Each has its drawbacks, say MOOC veterans. Automated scripts are, well, automated, and are best limited to subjects like math or engineering where multiple-choice exams are the norm. (It's generally agreed that MOOCs have a tougher time with humanities coursework; Udacity founder Sebastian Thrun has stated bluntly, "We are not doing humanities.") Yet even in strictly quantitative subjects like math, Bremer argues, multiple-choice grading for college-level courses leaves a lot to be desired, since there's no way to give partial credit, say, for a correctly reasoned answer undermined by a single flipped minus sign somewhere in the calculation.
To allow for more complicated assignments, such as essays, some Coursera courses have turned to peer grading, in which students mark up one another's papers and rate them on a scale of 0 to 3 for both form and content—arrived at, according to Ng, after determining that more detailed scales were too daunting for amateur graders.
Yet farming out the grading process to the masses comes with some knotty problems. In her blog, Gibbs detailed reader comments that ranged from useless ("Ug") to hostile ("My guess is you lived in one of the Carolinas where you neither spoke nor wrote a high quality of English")—something exacerbated, she says, by automated software that gives students credit for commenting on one another's work but which has no way of judging the quality of the comments.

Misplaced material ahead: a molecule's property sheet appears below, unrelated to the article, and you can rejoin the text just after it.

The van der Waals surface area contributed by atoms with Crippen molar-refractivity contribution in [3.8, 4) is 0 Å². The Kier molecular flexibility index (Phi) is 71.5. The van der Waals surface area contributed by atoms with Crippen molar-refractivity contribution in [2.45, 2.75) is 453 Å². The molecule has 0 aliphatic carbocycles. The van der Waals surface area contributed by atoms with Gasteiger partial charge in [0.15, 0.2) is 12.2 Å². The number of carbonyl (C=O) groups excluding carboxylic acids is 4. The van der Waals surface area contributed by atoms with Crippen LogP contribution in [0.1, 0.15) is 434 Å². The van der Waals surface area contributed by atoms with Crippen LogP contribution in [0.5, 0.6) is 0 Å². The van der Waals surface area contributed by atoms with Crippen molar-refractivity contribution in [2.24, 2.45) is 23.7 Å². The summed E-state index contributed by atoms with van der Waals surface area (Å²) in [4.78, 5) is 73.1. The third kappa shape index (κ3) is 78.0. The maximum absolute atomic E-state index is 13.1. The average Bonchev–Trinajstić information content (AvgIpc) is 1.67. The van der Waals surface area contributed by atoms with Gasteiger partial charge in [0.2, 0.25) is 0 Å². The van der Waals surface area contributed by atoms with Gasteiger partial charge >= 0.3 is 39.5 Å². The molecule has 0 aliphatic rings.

Things can get even dicier, say MOOC students, when it comes to plagiarism, which many have worried will be the format's Achilles heel. Peer graders in Gibbs's class were directed by other students to use anti-plagiarism sites such as PlagTracker, which inaccurately flagged quotations from source material as plagiarized—leading to a backlash in which students pressed one another to promise not to check for plagiarism at all. And besides, adds Bremer, the penalties for violating an online honor code are minimal: "Are you going to lose your tuition? Are you going to go before the honor committee? No, you just open up another account and there you go."